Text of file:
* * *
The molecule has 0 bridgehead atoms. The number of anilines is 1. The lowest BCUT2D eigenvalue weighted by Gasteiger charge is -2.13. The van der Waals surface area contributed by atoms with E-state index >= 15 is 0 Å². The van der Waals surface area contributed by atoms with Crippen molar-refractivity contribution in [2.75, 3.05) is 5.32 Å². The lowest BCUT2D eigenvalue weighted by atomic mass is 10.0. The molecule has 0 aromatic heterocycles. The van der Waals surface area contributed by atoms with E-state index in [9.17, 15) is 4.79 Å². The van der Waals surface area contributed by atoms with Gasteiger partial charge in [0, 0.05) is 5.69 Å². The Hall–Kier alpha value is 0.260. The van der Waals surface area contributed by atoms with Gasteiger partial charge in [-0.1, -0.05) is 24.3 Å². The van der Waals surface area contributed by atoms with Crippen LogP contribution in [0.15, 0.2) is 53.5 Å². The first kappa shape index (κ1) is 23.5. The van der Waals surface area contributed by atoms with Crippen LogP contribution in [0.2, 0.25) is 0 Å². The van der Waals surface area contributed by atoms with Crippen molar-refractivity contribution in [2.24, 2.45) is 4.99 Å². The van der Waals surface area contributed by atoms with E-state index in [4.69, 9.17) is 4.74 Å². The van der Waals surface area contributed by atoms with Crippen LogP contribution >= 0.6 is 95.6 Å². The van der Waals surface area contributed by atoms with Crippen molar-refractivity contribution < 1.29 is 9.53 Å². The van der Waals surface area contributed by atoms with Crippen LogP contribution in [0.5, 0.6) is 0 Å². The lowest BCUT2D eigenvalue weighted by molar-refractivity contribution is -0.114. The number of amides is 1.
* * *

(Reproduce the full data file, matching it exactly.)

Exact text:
The molecule has 0 bridgehead atoms. The number of anilines is 1. The lowest BCUT2D eigenvalue weighted by Gasteiger charge is -2.13. The van der Waals surface area contributed by atoms with E-state index >= 15 is 0 Å². The van der Waals surface area contributed by atoms with Crippen molar-refractivity contribution in [2.75, 3.05) is 5.32 Å². The lowest BCUT2D eigenvalue weighted by atomic mass is 10.0. The molecule has 0 aromatic heterocycles. The van der Waals surface area contributed by atoms with E-state index in [9.17, 15) is 4.79 Å². The van der Waals surface area contributed by atoms with Gasteiger partial charge in [0, 0.05) is 5.69 Å². The Hall–Kier alpha value is 0.260. The van der Waals surface area contributed by atoms with Gasteiger partial charge in [-0.1, -0.05) is 24.3 Å². The van der Waals surface area contributed by atoms with Crippen LogP contribution in [0.15, 0.2) is 53.5 Å². The first kappa shape index (κ1) is 23.5. The van der Waals surface area contributed by atoms with Crippen LogP contribution in [0.2, 0.25) is 0 Å². The van der Waals surface area contributed by atoms with Crippen molar-refractivity contribution in [2.24, 2.45) is 4.99 Å². The van der Waals surface area contributed by atoms with E-state index in [4.69, 9.17) is 4.74 Å². The van der Waals surface area contributed by atoms with Crippen LogP contribution >= 0.6 is 95.6 Å². The van der Waals surface area contributed by atoms with Crippen molar-refractivity contribution < 1.29 is 9.53 Å². The van der Waals surface area contributed by atoms with Crippen LogP contribution in [0.5, 0.6) is 0 Å². The lowest BCUT2D eigenvalue weighted by molar-refractivity contribution is -0.114. The number of amides is 1.